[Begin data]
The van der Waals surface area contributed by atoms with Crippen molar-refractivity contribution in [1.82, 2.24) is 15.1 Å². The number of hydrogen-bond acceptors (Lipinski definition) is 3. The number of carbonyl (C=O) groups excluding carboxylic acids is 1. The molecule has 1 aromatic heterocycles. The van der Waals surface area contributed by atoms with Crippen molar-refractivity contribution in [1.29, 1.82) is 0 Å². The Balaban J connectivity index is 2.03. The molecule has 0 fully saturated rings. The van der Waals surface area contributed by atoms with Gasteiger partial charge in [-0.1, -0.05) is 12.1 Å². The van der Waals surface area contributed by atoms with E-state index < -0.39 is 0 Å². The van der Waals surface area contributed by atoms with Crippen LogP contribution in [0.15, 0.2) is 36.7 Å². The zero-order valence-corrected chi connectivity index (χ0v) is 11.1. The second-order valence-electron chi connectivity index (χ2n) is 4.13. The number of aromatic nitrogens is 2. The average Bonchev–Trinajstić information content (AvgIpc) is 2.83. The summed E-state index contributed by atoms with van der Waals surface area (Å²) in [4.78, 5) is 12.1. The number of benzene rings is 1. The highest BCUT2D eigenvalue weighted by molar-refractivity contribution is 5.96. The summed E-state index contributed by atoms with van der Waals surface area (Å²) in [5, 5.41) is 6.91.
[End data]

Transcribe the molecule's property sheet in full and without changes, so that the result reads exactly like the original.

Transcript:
The van der Waals surface area contributed by atoms with Crippen molar-refractivity contribution in [1.82, 2.24) is 15.1 Å². The number of hydrogen-bond acceptors (Lipinski definition) is 3. The number of carbonyl (C=O) groups excluding carboxylic acids is 1. The molecule has 1 aromatic heterocycles. The van der Waals surface area contributed by atoms with Crippen molar-refractivity contribution in [1.29, 1.82) is 0 Å². The Balaban J connectivity index is 2.03. The molecule has 0 fully saturated rings. The van der Waals surface area contributed by atoms with Gasteiger partial charge in [-0.1, -0.05) is 12.1 Å². The van der Waals surface area contributed by atoms with E-state index < -0.39 is 0 Å². The van der Waals surface area contributed by atoms with Crippen LogP contribution in [0.15, 0.2) is 36.7 Å². The zero-order valence-corrected chi connectivity index (χ0v) is 11.1. The second-order valence-electron chi connectivity index (χ2n) is 4.13. The number of aromatic nitrogens is 2. The average Bonchev–Trinajstić information content (AvgIpc) is 2.83. The summed E-state index contributed by atoms with van der Waals surface area (Å²) in [4.78, 5) is 12.1. The number of benzene rings is 1. The highest BCUT2D eigenvalue weighted by molar-refractivity contribution is 5.96. The summed E-state index contributed by atoms with van der Waals surface area (Å²) in [5, 5.41) is 6.91.